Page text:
Electronic Thesis and Dissertation Repository

Thesis Format

Integrated Article


Doctor of Philosophy




Konermann, Lars


Electrospray ionization (ESI) mass spectrometry (MS) is widely used for the detection and characterization of various analytes. However, many fundamental aspects of the ESI process remain poorly understood. Using molecular dynamics (MD) simulations, MS, and ion mobility spectrometry (IMS), this thesis sheds light on the mechanisms whereby gaseous analyte ions are formed from highly charged ESI nanodroplets. After a general introduction (Chapter 1), Chapter 2 focuses on the ion evaporation mechanism (IEM), i.e., the ejection of analyte ions from the droplet surface. The IEM is well established for low MW compounds, but it has remained contentious whether this pathway is also viable for larger analytes. We examined this question using the 8.5 kDa protein ubiquitin. The structural stability of ubiquitin allows its charge in solution to be controlled via pH without triggering unfolding. Our results showed that ESI for small droplets proceeded via the charged residue mechanism (CRM). Surprisingly, MD runs on larger droplets culminated in IEM ejection of ubiquitin, as long as the protein carried a sufficiently large positive solution charge. Thus, our results reveal that the IEM is viable for intact folded proteins that are highly charged in solution, and for droplets in a suitable size regime. Chapter 3 provides insights into the nonspecific ESI clustering of proteins, a process that can be prevalent in experiments and that complicates the interpretation of mass spectra. We demonstrated how the entrapment of more than one protein molecule in an ESI droplet can generate nonspecific gaseous cluster ions via the CRM. Unexpectedly, data on cytochrome c uncovered an alternative mechanism, i.e., the formation of nonspecific complexes within ESI droplets, followed by the cluster IEM. In all cases, protein clusters were stabilized by intermolecular salt bridges. These data show that ESI-induced protein clustering does not follow a tightly orchestrated pathway, but can proceed via different avenues. Chapter 4 focuses on the ESI mechanism of peptides, which represent the most common analytes for proteomics applications. Typical peptides carry a net positive charge in solution for typically used acidic solvent mixtures. Traditional views suggest that this charge (along with the low molecular weight of peptides) should favor IEM behavior. This expectation is at odds with recent peptide MD investigations from other laboratories that showed CRM behavior. We resolved this conundrum by focusing on the 1 kDa peptide bradykinin. We found that small droplets predominantly release peptide ions via the CRM, while larger iii droplets favor IEM behavior. The prevalence of one over the other mechanism depends on the droplet size distribution in the ESI plume.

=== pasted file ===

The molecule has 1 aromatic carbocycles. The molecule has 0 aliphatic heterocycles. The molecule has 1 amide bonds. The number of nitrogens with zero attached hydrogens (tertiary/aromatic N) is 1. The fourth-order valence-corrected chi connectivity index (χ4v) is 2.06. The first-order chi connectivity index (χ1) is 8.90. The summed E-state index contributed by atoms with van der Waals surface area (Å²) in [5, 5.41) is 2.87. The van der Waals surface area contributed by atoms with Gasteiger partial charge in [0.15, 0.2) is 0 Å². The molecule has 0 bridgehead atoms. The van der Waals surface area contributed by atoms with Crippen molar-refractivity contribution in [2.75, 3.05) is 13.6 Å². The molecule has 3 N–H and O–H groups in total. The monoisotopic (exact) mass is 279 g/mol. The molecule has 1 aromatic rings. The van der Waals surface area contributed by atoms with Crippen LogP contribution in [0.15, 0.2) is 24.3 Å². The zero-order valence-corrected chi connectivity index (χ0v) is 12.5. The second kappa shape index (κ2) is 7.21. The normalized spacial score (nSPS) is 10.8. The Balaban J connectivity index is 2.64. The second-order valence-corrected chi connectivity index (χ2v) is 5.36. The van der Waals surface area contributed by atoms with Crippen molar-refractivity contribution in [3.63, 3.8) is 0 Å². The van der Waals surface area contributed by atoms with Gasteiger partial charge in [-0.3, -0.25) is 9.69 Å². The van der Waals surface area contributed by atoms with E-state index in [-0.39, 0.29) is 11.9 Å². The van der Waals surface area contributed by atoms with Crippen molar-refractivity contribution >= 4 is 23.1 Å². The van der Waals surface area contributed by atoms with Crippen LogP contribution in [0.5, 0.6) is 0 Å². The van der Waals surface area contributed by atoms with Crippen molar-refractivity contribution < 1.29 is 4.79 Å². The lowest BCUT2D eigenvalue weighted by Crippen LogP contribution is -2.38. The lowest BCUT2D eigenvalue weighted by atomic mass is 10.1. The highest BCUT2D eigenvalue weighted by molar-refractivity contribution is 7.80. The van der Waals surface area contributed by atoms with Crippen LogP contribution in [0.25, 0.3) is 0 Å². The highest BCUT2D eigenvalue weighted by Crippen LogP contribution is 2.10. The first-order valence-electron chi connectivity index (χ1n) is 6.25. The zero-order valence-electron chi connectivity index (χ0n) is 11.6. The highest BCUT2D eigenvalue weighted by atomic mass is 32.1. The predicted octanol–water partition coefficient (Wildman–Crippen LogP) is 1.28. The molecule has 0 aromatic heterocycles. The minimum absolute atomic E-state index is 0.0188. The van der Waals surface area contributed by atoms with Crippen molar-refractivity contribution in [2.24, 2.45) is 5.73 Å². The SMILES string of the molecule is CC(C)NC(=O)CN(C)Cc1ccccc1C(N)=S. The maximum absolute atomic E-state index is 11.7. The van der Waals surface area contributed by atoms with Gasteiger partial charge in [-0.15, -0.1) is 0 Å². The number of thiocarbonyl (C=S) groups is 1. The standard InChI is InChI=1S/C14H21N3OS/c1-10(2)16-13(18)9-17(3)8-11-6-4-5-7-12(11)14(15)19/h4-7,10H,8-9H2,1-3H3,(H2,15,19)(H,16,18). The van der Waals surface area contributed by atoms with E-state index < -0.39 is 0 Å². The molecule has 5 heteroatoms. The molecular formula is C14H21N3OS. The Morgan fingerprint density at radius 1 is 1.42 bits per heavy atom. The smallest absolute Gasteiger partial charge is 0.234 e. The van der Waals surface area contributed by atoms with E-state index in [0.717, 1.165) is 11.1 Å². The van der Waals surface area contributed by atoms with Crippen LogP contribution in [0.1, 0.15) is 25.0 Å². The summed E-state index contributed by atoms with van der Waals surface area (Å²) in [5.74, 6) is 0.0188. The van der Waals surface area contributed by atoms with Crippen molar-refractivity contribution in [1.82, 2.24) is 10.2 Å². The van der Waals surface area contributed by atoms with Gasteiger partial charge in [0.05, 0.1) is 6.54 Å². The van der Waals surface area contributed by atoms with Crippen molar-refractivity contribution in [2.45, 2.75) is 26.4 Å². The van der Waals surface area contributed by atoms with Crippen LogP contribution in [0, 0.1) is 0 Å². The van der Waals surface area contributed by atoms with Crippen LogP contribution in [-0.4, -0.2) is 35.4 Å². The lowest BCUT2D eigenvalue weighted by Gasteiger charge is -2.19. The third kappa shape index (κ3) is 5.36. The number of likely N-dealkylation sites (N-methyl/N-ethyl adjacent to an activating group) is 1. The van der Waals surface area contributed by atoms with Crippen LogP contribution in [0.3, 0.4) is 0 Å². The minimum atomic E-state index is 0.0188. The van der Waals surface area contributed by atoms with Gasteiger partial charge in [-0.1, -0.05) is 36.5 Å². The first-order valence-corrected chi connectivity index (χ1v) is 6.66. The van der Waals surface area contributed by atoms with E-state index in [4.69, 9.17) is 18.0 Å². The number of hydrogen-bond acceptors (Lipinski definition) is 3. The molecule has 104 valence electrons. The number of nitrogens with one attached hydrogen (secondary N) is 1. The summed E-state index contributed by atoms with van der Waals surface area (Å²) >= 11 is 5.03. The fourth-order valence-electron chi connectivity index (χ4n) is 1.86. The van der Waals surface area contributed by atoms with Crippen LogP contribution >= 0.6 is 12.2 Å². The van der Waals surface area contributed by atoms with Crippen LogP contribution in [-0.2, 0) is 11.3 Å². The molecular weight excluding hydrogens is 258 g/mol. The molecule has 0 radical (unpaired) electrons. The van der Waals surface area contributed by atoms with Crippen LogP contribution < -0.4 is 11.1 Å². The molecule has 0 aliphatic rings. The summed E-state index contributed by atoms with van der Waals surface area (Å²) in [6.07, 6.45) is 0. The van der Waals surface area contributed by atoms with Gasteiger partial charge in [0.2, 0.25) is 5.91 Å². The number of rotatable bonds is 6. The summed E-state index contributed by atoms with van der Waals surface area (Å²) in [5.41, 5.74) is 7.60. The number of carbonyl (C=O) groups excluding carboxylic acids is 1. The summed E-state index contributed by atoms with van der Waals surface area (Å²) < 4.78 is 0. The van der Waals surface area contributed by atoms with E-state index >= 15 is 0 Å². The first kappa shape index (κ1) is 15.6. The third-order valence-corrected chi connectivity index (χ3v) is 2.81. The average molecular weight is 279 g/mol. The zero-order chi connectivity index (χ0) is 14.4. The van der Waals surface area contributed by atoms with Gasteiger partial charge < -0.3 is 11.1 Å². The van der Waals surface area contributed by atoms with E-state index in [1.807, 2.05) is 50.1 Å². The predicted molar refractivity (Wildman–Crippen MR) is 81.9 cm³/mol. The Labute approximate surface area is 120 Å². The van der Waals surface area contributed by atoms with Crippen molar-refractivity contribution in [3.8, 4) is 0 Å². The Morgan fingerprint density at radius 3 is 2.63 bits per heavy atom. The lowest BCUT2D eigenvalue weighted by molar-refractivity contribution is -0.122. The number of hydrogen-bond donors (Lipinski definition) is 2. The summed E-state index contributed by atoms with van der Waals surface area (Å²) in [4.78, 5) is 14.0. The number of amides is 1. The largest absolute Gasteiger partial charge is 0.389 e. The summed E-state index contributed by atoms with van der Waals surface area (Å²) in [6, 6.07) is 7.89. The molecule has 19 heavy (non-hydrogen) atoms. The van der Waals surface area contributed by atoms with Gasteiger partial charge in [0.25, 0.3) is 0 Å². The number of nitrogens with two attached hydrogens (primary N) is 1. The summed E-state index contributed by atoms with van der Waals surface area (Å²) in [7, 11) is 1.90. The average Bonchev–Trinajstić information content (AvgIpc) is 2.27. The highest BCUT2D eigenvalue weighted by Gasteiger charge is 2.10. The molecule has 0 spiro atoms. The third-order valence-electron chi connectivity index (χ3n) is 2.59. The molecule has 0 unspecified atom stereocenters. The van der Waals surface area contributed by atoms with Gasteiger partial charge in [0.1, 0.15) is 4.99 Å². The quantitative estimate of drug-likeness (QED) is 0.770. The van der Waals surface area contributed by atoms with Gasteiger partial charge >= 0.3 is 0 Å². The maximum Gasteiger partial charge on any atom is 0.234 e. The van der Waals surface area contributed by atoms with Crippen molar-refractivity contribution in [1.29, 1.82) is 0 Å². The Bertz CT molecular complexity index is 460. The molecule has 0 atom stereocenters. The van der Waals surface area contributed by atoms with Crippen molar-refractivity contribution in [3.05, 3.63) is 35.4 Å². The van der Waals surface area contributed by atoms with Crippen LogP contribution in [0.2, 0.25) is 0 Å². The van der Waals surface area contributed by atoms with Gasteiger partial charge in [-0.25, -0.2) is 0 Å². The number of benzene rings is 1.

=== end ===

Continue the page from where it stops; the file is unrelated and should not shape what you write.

Summary for Lay Audience

Proteins are biological macromolecules that carry out critical functions in all living cells. Electrospray ionization (ESI) mass spectrometry (MS) has opened up new avenues for studying proteins, from fundamental biophysical investigations to applications in the biopharmaceutical industry. For every MS analysis, proteins have to be converted from solution-phase species into gaseous ions. The ESI process is driven by a high voltage that is being applied to the ESI capillary into which the protein solution is introduced. The mechanisms whereby gaseous ions are released from charged ESI nanodroplets remain unclear. Different models have been proposed. The focus of this thesis is on two possible mechanisms; i.e., the charged residue model (CRM) and the ion evaporation model (IEM). According to the CRM, gaseous proteins are released upon solvent evaporation to dryness. This model is widely accepted for large globular proteins. The IEM is a competing mechanism that is widely believed to describe the ESI behavior of small precharged molecules. For this second mechanism, the analyte is desorbed from the droplet surface due to electrostatic repulsion between the protein charge and other charge carriers within the droplet. In this work, molecular dynamic simulations are used to study the mechanism of protein and peptide ESI in more detail. The results of the Chapter 2 demonstrate for the first time that the CRM is not the only viable mechanism for native-like proteins. Instead, it is demonstrated that the IEM can be operative for proteins such as ubiquitin that retain a tightly folded conformation during ESI. Chapter 3 examines the formation of nonspecific complexes during ESI at high protein concentrations. The simulations revealed that the entrapment of multiple protein molecules within a charged droplet can generate different protein complexes following both IEM and CRM events. Chapter 4 reconciles the traditional belief that peptides generally show IEM behaviour with earlier simulation reports that found CRM behaviour. It is demonstrated that both scenarios are possible, depending on the peptide charge state and composition, as well as solvent properties, including the solution pH, and droplets dimensions. Overall, the results of this thesis demonstrate that both IEM and CRM events are possible for a wide range of analyte molecules, thereby contributing to a better general understanding of the ESI process.